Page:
The media-world is the shelter where the vast majority of those of us who live in the West dwell and from which we draw the material out of which we make sense of our lives. It is under the canopy of the media that we imbibe, speculate about and negotiate the meaning of love, friendship, beauty, happiness, truth, hope, pain, grace, luck, work, sacrifice, and death. The mediated world of electronic images, sounds, and printed words provides us with our most broadly shared symbols, icons, myths and rituals - the signs with which we enlighten ourselves, search for consolation, and establish our bearings. In some ways organized religion has failed us; but in other ways this is simply due to the emergence of the datasphere and our exposure through it to other workshops of meaning in the world, other ways to assemble stories and symbols that give weight and direction to our existence. Many of these stories and symbols sprang originally from authentic religious traditions, but now float free, available for the taking.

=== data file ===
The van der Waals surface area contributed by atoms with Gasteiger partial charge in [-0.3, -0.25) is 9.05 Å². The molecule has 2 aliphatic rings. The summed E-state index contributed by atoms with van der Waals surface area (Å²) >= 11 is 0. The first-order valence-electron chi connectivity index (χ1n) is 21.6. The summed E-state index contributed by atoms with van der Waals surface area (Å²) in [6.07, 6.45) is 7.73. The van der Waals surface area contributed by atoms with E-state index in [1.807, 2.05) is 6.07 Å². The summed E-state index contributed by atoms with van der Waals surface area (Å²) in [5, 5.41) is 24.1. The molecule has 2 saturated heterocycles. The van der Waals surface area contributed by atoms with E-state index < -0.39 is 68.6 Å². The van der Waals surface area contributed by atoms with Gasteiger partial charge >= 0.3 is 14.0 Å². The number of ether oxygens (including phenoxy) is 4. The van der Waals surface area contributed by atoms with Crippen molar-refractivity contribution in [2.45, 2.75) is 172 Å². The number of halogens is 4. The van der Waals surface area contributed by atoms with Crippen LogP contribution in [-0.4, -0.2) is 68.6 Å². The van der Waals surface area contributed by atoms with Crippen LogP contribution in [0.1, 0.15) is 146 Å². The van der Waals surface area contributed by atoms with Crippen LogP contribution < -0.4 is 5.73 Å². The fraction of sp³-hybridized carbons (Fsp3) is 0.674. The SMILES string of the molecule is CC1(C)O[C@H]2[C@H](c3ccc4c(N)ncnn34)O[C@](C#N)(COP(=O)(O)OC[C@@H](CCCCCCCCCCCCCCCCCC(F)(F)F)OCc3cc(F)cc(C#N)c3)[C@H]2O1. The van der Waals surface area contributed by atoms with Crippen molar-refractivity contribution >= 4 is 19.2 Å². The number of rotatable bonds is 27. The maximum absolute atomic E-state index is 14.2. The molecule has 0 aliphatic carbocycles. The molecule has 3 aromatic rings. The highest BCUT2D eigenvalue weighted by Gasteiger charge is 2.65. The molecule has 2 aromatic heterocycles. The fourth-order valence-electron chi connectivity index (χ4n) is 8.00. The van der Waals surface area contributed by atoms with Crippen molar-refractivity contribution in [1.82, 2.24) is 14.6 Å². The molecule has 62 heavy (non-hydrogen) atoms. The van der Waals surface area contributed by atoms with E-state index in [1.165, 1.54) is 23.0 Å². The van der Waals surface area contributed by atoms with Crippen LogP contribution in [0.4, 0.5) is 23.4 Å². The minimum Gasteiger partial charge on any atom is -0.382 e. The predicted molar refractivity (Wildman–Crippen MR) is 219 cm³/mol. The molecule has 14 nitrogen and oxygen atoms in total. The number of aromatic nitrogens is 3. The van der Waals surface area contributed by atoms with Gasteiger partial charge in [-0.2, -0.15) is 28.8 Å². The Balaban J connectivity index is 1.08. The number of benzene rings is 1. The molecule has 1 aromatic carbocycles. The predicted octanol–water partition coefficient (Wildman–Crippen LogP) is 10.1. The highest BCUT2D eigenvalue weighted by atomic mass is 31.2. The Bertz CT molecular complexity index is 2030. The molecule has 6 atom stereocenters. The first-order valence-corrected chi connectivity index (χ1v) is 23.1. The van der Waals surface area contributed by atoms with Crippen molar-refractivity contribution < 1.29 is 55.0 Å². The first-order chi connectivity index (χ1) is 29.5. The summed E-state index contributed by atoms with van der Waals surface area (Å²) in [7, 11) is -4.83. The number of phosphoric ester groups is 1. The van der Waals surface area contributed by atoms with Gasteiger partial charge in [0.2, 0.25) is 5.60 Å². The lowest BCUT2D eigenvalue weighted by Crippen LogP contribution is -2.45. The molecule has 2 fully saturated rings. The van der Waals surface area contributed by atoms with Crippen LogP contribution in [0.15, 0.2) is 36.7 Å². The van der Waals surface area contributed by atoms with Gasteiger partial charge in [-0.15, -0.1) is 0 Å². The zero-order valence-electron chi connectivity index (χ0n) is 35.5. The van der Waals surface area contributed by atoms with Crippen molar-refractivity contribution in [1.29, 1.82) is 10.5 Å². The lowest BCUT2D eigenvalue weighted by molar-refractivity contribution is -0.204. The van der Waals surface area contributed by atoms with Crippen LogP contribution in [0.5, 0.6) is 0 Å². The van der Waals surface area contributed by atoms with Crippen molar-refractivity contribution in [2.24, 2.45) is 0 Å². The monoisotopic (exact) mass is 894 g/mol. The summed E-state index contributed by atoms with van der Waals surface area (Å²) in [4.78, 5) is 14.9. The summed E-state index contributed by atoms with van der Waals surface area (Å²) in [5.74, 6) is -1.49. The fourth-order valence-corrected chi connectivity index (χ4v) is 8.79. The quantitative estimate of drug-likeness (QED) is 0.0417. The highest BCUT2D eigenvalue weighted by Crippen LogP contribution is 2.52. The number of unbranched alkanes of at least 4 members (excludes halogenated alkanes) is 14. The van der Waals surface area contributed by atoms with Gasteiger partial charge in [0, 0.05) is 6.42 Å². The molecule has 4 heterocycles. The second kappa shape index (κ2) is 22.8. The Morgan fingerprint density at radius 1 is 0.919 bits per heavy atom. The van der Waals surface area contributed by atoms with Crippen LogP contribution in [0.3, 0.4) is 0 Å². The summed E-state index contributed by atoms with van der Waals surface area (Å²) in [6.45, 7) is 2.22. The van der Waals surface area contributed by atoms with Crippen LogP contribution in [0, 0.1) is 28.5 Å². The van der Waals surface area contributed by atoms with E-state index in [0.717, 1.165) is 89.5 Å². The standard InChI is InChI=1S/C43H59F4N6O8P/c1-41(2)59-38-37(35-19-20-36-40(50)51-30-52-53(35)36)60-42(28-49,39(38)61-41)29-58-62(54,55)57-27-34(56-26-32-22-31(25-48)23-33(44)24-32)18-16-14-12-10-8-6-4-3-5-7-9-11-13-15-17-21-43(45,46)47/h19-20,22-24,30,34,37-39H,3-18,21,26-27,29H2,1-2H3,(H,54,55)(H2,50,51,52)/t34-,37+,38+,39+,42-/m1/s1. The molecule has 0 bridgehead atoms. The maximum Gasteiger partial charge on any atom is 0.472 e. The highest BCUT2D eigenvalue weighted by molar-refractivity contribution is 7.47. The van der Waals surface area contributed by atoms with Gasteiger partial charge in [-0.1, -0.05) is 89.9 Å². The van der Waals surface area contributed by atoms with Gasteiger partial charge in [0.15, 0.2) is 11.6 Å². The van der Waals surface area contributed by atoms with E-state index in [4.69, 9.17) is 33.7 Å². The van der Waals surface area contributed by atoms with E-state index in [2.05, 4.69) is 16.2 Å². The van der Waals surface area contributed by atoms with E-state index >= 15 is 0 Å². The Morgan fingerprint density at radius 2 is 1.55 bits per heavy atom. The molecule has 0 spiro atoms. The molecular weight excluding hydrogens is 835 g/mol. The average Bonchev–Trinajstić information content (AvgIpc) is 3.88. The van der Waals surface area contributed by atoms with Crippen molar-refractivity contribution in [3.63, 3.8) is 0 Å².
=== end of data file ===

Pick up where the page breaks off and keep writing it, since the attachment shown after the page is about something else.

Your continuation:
As a theologian reflecting on culture, my sympathies lie with Johann Gottfried Herder. With Herder, I concur that it is not off-limits to speak of culture, and of diverse cultures, in terms of divine providence or as embodiments of God's ideas - at least cautiously. That is a working hypothesis for the remainder of this book, to be explored in this chapter through a survey of classic theological treatments of popular culture, to be followed, in Chapter 4, with an inventory of theological concepts that are particularly useful to cultural inquiry.
One preliminary caution: It is important to acknowledge that the arts and the media are not the only artifacts that tell us about a culture. And simply disclosing and interpreting the symbols, semiotics and values of a culture's arts and media does not exhaust what needs to be said and investigated with respect to social processes that operate within a culture, particularly those processes that lead to oppression and discrimination against age, gender, race, class, etc. Ideological critique is also a worthwhile way to examine a culture. While it is not entirely outside the scope of a theology of culture, it is not the primary focus.
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